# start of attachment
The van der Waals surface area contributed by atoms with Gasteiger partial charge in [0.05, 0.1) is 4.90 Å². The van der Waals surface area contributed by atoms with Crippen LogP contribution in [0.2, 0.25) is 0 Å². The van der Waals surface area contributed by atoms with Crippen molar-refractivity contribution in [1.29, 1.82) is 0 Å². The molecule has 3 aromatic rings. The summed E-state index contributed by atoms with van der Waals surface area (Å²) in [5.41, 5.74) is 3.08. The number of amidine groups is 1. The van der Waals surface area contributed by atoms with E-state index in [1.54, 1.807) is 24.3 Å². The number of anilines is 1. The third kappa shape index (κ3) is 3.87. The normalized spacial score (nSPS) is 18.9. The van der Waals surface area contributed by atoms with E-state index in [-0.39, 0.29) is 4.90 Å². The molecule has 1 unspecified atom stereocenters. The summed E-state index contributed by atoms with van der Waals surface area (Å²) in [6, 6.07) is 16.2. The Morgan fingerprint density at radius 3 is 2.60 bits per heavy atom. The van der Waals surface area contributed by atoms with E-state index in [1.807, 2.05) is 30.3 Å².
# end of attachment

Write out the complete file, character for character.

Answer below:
The van der Waals surface area contributed by atoms with Gasteiger partial charge in [0.05, 0.1) is 4.90 Å². The van der Waals surface area contributed by atoms with Crippen LogP contribution in [0.2, 0.25) is 0 Å². The van der Waals surface area contributed by atoms with Crippen molar-refractivity contribution in [1.29, 1.82) is 0 Å². The molecule has 3 aromatic rings. The summed E-state index contributed by atoms with van der Waals surface area (Å²) in [5.41, 5.74) is 3.08. The number of amidine groups is 1. The van der Waals surface area contributed by atoms with E-state index in [1.54, 1.807) is 24.3 Å². The number of anilines is 1. The third kappa shape index (κ3) is 3.87. The normalized spacial score (nSPS) is 18.9. The van der Waals surface area contributed by atoms with E-state index in [-0.39, 0.29) is 4.90 Å². The molecule has 1 unspecified atom stereocenters. The summed E-state index contributed by atoms with van der Waals surface area (Å²) in [6, 6.07) is 16.2. The Morgan fingerprint density at radius 3 is 2.60 bits per heavy atom. The van der Waals surface area contributed by atoms with E-state index in [1.807, 2.05) is 30.3 Å².